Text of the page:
The European Union Calls Into Question Aid For Spain’s Coal Industry

Spain's coal industrySpain's coal industry

The European Commission (EC) has started an investigation into the aid which Spain’s coal-powered electricity plans receive for the installation of filters which reduce the levels of contamination and so comply with legal targets. Since 2007, fourteen plants have received €440 million in subsidies for this concept and payments are expected to continue until 2020. If the Commission concludes that this aid is ilegal, the electricity companies will have to give back the money they have received plus interest. The EC rejects the fact that these plants are being subsidied just to comply with environmental targets.

For its part, the Government is defending the legality of these subsidies, arguing that the electricity system is financing them and they are not included in the budget. And they have respected the EU regulation because this mechanism was not defined as public aid. The scheme is closed and will end in 2020.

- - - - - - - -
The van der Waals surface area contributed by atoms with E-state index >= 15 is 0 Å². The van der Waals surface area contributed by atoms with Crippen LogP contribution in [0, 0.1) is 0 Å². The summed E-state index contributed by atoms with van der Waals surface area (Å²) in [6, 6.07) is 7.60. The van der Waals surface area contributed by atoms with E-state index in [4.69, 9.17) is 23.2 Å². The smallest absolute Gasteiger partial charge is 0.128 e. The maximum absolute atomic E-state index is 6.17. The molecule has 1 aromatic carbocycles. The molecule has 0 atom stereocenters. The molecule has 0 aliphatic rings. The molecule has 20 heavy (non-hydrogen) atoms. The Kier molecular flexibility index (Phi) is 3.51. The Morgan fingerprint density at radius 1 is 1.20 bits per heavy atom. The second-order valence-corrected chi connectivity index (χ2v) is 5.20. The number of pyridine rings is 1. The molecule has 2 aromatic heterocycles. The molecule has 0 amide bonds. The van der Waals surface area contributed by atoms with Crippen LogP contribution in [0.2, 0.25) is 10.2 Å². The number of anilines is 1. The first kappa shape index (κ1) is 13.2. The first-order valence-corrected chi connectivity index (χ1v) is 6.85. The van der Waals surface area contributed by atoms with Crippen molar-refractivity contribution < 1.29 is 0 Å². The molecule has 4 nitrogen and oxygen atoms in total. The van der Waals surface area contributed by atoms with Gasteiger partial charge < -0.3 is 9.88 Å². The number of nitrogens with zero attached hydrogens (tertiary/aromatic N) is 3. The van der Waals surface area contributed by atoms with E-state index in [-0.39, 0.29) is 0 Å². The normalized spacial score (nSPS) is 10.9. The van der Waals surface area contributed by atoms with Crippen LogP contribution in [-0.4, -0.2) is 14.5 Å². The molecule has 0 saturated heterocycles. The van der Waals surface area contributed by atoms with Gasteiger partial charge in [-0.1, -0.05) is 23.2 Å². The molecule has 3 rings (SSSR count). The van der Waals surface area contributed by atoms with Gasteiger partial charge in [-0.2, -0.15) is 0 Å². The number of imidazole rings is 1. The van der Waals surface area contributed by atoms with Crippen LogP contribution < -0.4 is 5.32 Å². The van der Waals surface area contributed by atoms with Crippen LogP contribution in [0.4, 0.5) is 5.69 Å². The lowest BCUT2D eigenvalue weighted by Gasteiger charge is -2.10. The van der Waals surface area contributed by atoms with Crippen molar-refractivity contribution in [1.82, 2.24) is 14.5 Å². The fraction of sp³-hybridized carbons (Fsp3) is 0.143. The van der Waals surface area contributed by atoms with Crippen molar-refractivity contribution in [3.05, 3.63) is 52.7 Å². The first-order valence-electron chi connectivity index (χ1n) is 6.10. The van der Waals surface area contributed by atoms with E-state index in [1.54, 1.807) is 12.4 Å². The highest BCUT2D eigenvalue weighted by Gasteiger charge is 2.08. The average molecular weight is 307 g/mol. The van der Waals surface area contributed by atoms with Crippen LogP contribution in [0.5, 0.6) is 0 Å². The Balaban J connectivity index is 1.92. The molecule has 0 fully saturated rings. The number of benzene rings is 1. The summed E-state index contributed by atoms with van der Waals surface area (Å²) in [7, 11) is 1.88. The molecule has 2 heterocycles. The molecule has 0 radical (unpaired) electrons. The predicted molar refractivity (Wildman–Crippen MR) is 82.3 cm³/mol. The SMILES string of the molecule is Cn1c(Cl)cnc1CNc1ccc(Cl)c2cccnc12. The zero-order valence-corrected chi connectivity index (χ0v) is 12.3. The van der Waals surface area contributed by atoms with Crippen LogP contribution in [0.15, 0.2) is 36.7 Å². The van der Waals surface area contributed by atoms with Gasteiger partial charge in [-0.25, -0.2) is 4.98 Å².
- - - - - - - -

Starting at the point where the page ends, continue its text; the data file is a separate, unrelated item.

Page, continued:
The return of the subsidies would have a negative impact on the sector. According to Bankinter experts, Endesa will have received over €200 million, Gas Natural €90 million, Iberdrola €50 million, with the rest shared between EDP and Viesgo.

Brussels’ decision comes at a time when the Government and Iberdrola are involved in a battle over the closure of coal-powered plants. Iberdrola wants to close the two plants it has in Asturias and Palencia because they don’t meet either environmental or profitability criteria. But the Government is opposed to the closure, arguing that there are issues of supply and jobs security. It has drafted a royal decree prohibiting the closure of a plant if this has an impact on prices, urging that that instead it should be sold to anothe firm.